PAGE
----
Wil Schroter: Okay, well let's build on that. So I think once you start to build a little bit of a working relationship and at its core, we're always talking about trust. At that point you start to open the discussion where you go a little bit more open kimono with them and you say, OK, we've done some things together. Hopefully, maybe even they're not even successful yet. What are you guys trying to accomplish? Right. What are your internal goals that we can maybe help with? And if if you start to really understand the company, what are some of your challenges internally? nine times out of 10, what's preventing them from moving forward with you has nothing to do with you, right? People forget that companies aren't just these, you know, kind of one dimensional faceless organizations that just operate like a machine. They're filled with a bunch of idiots just like us all trying to get stuff done. Usually poorly, especially in a big company. And what you'll find out is, oh, you know what our goal right now is to acquire more types of users like you have, but marketing won't release more budget for us to do it. So we can't move forward literally has nothing to do with whether your products very good. It's because some, some random dude in marketing didn't allocate the budget. Yeah, right. What you need to uncover with each of those relationships is what their strategic goals are and what's preventing them from moving forward on those. And often it's internal stuff that you can't fix right away. You don't have a handle on. I can't tell you how many times we've talked to a founder. Uh, let's say that a company we wanted to acquire. But it turned out that we couldn't move forward on the deal because some random investor had a preference in the deal that wouldn't, you know, let the deal move forward or there's some bizarre partnership agreement. They had tons of ship that unless you knew the company intimately you'd never be able to unpack no idea or more importantly address. Right? So again, we talked to the top of the show Ryan about this concept that companies are bought, not sold. And that by process has to do with all these different things falling into place at the right time at that company to even have that conversation. Our job as founders is to get into that conversation. Our job as founders is to find out what's happening inside that company, What they're trying to achieve, what's breaking down inside that company and figuring out where we fit. Yeah,
Ryan Rutan: yeah. And often, you know, it's, it's interesting, but you, you touched on something there that that I found particularly interesting in a couple of our own acquisitions and that's where there are things that they're trying to accomplish internally that they can't right. And that may seem like a weakness to the founder of the time. But for the acquirer, they may go, hey, we've already got that piece figured out so we can immediately drop in and, and and add value. This is the acquisition analog to smart money, right? Where you've got an investor who brings a huge network or business relationships you can immediately benefit from or some other leverage beyond the cash. And, and this is often the case that can only come about when the acquire has that context and they can only have that context through a relationship where there's incredibly kind of open and clear communication. Um, and that just comes back to, you know, that we talked about this in at least one other episode, We're talking about storytelling and the importance of that and the importance of being able to provide that context because that's where these tiny little connections start to form, right. These little synaptic connections where all of a sudden things start firing across from company to company and you start to realize the strategic value in one another. And that again, like that's to me that's the fertile fertile ground for the opportunity for acquisition.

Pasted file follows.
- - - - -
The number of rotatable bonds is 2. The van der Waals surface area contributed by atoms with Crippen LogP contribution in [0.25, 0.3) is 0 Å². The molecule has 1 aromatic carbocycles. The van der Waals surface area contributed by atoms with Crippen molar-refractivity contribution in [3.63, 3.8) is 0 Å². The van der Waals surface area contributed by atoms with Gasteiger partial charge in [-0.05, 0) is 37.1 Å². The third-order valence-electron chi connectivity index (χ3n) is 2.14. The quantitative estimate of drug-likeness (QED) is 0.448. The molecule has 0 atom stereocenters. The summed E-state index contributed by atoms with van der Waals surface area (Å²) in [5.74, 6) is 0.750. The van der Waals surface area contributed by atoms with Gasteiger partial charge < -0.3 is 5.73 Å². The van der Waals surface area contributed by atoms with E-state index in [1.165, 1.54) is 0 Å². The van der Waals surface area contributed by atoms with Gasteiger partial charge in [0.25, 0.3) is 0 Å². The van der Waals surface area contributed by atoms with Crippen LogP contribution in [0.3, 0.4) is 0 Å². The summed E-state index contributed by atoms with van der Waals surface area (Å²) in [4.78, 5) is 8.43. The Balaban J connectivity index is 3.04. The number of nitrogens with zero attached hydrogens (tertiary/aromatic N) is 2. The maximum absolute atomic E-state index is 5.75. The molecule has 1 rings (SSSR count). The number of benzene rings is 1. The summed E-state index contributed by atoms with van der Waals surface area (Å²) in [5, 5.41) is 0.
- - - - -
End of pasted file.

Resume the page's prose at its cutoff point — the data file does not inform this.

Wil Schroter: Yeah. And I talked about the startup, looking at the big company, let's say that you're trying to acquire you as this nameless Faceless one dimensional company. It works the other way to if the company trying to acquire you only knows you by your domain name and who the name of the Ceo is. That's not a relationship, right? They need to know that you're a good person that that you've got a good team that they'd really enjoy working with. If you get the good fortune to bring you and your team into some discussions with their folks. So now people know people and now now those people will open up and say, man, we have no idea how to fix this problem. Right? If you guys could come in and help us huge opportunity. I watched this happen firsthand Numerous times when when I was in the agency business, you know, we ran a large interactive agency in the 90s at a time when no one knew what the funk they were doing, right? All these massive companies and most people hadn't heard the word internet yet. And so what we would do and folks that are in consulting or the agency business would be very well aware. We would do anything we could to get our teams of folks on site at the client as much as possible and some pieces actually taking desks and working